In the latest CSIA EZstats, they reported that 40% of SI respondents were moderately to highly concerned about employees leaving. In our opinion that might be too complacent and should actually be higher. In this Work Trend Report from Microsoft, they assert that ‘with over 40 percent of the global workforce considering leaving their employer this year, a thoughtful approach to hybrid work is critical for leaders looking to attract and retain diverse talent.’ In 15 Policies And Practices That Drive High Tech Team Turnover, a Forbes counsel has a number of hints about ways to improve employee retention. Here are a couple that we really liked:
- Not Showing How Tech Staff Can Grow – The top reason for high turnover among tech talent is the lack of tech leadership and clarity of vision around technology-led business transformation and upskilling/reskilling plans for tech talent. A closed-door culture and the practice of pushing teams to work long hours without showing them a growth path, the opportunity to transition to new roles and investment in their learning plan is not going to work.
- Not Leading In A Way That’s Consistent With Stated Values – People take a role because they like the company, but they leave because they eventually don’t trust their managers. Companies have gotten really good at publishing feel-good company values statements. Unfortunately, the words that we speak and write don’t matter. Employees trust management when their words align with their actions. How we act defines who we are as leaders.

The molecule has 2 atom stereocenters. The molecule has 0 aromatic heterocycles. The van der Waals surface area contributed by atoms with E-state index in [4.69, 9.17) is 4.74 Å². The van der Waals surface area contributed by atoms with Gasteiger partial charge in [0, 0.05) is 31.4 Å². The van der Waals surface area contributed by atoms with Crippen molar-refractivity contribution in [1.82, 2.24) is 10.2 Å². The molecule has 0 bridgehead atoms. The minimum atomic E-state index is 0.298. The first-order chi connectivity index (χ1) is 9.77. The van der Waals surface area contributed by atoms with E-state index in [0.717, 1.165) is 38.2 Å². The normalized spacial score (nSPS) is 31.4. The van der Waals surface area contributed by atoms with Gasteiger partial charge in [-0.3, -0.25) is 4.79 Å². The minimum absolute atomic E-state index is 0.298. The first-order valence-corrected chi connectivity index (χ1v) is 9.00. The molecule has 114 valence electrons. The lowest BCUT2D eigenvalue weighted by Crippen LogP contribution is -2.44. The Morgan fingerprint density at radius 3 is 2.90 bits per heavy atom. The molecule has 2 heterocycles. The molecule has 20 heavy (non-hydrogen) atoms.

- Locking The Tech Team Into A Single Focus Or Project – Tech folks love to solve problems, learn new skills and be part of a team where they are recognized and provided with opportunities to have different experiences. If you keep tech teams working on one application or project for more than one to three years, provide no opportunities for learning, and have them do monotonous tasks, they’ll likely decide it’s time to jump off your bandwagon.
Attracting and retaining talent is a common and pressing topics across our peer groups. If you’d like to benefit from the wisdom and experience of your peers, let us know and we can identify which our group would be the best fit for you (and vice versa).